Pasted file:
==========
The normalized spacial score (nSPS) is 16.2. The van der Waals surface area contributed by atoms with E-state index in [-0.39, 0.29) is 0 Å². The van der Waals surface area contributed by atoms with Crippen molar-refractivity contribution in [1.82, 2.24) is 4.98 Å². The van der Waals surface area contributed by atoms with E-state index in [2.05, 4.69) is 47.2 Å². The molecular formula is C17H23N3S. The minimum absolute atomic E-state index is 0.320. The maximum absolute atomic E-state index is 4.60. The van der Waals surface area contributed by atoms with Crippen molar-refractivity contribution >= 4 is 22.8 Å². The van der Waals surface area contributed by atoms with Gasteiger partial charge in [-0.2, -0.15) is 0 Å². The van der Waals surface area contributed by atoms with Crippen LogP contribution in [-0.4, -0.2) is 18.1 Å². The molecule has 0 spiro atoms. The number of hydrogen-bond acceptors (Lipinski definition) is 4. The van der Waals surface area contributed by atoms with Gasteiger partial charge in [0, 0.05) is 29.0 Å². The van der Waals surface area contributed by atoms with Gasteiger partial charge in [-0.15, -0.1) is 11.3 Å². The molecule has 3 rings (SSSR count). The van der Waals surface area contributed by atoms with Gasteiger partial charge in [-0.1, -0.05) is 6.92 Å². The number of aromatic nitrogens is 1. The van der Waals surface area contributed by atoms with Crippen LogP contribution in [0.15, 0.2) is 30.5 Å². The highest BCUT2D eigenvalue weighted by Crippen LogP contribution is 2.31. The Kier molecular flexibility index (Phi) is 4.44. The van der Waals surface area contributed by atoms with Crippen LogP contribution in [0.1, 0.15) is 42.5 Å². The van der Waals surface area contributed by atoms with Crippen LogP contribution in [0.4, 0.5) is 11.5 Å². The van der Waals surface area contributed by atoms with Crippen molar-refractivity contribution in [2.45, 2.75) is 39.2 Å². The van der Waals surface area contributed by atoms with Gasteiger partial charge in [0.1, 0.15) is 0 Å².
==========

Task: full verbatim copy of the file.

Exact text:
The normalized spacial score (nSPS) is 16.2. The van der Waals surface area contributed by atoms with E-state index in [-0.39, 0.29) is 0 Å². The van der Waals surface area contributed by atoms with Crippen molar-refractivity contribution in [1.82, 2.24) is 4.98 Å². The van der Waals surface area contributed by atoms with E-state index in [2.05, 4.69) is 47.2 Å². The molecular formula is C17H23N3S. The minimum absolute atomic E-state index is 0.320. The maximum absolute atomic E-state index is 4.60. The van der Waals surface area contributed by atoms with Crippen molar-refractivity contribution >= 4 is 22.8 Å². The van der Waals surface area contributed by atoms with Gasteiger partial charge in [-0.2, -0.15) is 0 Å². The van der Waals surface area contributed by atoms with Crippen LogP contribution in [-0.4, -0.2) is 18.1 Å². The molecule has 0 spiro atoms. The number of hydrogen-bond acceptors (Lipinski definition) is 4. The van der Waals surface area contributed by atoms with Gasteiger partial charge in [0, 0.05) is 29.0 Å². The van der Waals surface area contributed by atoms with Gasteiger partial charge in [-0.15, -0.1) is 11.3 Å². The molecule has 3 rings (SSSR count). The van der Waals surface area contributed by atoms with Gasteiger partial charge in [-0.1, -0.05) is 6.92 Å². The number of aromatic nitrogens is 1. The van der Waals surface area contributed by atoms with Crippen LogP contribution in [0.15, 0.2) is 30.5 Å². The highest BCUT2D eigenvalue weighted by Crippen LogP contribution is 2.31. The Kier molecular flexibility index (Phi) is 4.44. The van der Waals surface area contributed by atoms with Crippen LogP contribution in [0.1, 0.15) is 42.5 Å². The van der Waals surface area contributed by atoms with Crippen LogP contribution in [0.4, 0.5) is 11.5 Å². The van der Waals surface area contributed by atoms with Crippen molar-refractivity contribution in [2.45, 2.75) is 39.2 Å². The van der Waals surface area contributed by atoms with Gasteiger partial charge in [0.1, 0.15) is 0 Å².